I've spent some more time comparing these to my T20RP MKIII, and like some other people, I increasingly found the balance and bass to be slightly off compared to the stock sound of the original T50RP. I have no desire to open them up, so against my own recommendations in that other thread, I did some pad rolling. My theory is that the combination of the velour and the vent holes on the inside of the pads are eating too much of the bass energy. Here are the results:
1. Stock T50RP Pads
Eww. I love these on an unmodded pair, but the tunings they did on these make the stock pads sound like crap. The bass was bloated, and there was no control through the rest of the range. Not recommended.
2. Angled pads from the disappointing Fostex TR-70
These have some positives. The bass is definitely better, and it expands the soundstage nicely, but it creates a hollow sound through the upper midrange and are somehow even darker than with the hybrid pads. Some people may prefer them, but it's not recommended.
3. Brainwavs memory foam pleather pads.
These confirm my suspicion that the problem is those vent holes. If you wanted to try a budget fix, you could run a thread of electrical tape over the inner part of the pads, and see if that tightens up the sound for you. With these, the bass is more present, but still controlled. The soundstage is surprisingly deep, and they are a bit brighter. There's a bit more bloat to the overall sound, but I think that's inevitable if you want the bass response. My guess is that you'd get similar results from the Dekoni leather pads (not the ones with holes in them). These are the pads I'd recommend if you want to get a bit more punch in the bottom end without destroying the overall sound signature. I'm really not sure why they thought it would be a good idea to ship these with vented pads--perhaps they were made by people who wanted to emphasize the mids. Really, though, these make some really minor changes to the sound that help a lot.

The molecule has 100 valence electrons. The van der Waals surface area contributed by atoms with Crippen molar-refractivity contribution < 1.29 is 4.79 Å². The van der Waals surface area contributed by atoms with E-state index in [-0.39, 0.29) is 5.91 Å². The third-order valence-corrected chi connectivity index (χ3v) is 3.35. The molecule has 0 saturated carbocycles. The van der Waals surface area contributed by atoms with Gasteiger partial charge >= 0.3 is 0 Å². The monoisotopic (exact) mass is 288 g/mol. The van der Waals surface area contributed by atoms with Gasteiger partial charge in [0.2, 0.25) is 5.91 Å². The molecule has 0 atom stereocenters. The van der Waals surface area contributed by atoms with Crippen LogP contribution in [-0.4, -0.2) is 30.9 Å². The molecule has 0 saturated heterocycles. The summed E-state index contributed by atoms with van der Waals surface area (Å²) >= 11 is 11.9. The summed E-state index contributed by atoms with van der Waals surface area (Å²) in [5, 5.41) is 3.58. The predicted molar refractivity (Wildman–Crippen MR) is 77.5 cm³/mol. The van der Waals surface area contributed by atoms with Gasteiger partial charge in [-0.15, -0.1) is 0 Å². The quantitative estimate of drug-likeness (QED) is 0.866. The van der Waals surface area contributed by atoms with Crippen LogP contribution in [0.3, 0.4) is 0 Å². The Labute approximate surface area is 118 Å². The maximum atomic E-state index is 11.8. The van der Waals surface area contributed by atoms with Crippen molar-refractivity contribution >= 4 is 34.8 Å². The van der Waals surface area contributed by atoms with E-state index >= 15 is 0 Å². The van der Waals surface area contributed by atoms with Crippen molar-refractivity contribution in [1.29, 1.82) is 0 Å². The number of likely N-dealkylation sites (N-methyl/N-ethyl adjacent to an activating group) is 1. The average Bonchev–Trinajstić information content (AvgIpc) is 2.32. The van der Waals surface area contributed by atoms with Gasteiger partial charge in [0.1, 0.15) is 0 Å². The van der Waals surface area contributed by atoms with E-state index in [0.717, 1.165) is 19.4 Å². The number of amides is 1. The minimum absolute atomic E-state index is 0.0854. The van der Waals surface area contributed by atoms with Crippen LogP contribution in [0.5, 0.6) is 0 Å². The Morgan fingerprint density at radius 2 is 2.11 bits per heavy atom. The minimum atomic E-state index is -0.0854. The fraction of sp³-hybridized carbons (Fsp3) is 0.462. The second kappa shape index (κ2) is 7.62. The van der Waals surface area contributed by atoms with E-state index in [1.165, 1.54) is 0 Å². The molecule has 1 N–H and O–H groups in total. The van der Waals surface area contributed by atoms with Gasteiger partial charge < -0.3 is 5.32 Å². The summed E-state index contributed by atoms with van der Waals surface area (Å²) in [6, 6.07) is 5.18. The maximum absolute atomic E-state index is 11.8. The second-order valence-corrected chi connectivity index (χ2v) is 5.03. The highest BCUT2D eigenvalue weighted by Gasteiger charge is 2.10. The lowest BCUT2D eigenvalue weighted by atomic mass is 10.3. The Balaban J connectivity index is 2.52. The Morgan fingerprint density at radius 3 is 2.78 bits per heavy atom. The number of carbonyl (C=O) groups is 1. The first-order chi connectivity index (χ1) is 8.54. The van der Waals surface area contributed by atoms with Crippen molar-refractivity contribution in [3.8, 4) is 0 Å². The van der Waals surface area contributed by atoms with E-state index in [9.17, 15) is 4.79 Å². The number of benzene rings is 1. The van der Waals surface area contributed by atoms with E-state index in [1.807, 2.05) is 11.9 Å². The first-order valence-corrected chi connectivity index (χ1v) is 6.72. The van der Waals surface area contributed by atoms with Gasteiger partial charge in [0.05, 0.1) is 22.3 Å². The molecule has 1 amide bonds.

I've had a pretty long journey now with the T50RP. I've had two pairs that I modded myself over the course of several years, owned the Smeggy made Thunderpants for a time, and have more recently been listining to a stock pair of the new T20RPmkIII. I've also, in that time, done some ortho driver transplants with the 40MM SFI drivers, and fiddled with some vintage Yamahas. I wouldn't consider myself an expert, but I have spent a lot of hours listening to what happens when you make various changes to spacing, damping, venting and weighing down planar drivers.
Ultimately, this always ends up coming down to compromise. If you want the magical and crystalline mids that orthos can deliver, it comes at the cost of bass extension and sound stage. If you want to blow open the bottom end, you can, but you will lose a lot of control in the upper midrange. If you want precision and balance across the spectrum, you lose some of the excitement of the crisp upper end. Even the Thunderpants, which were exceptional, came at the cost of weight, discomfort, and a lack of excitement in the treble.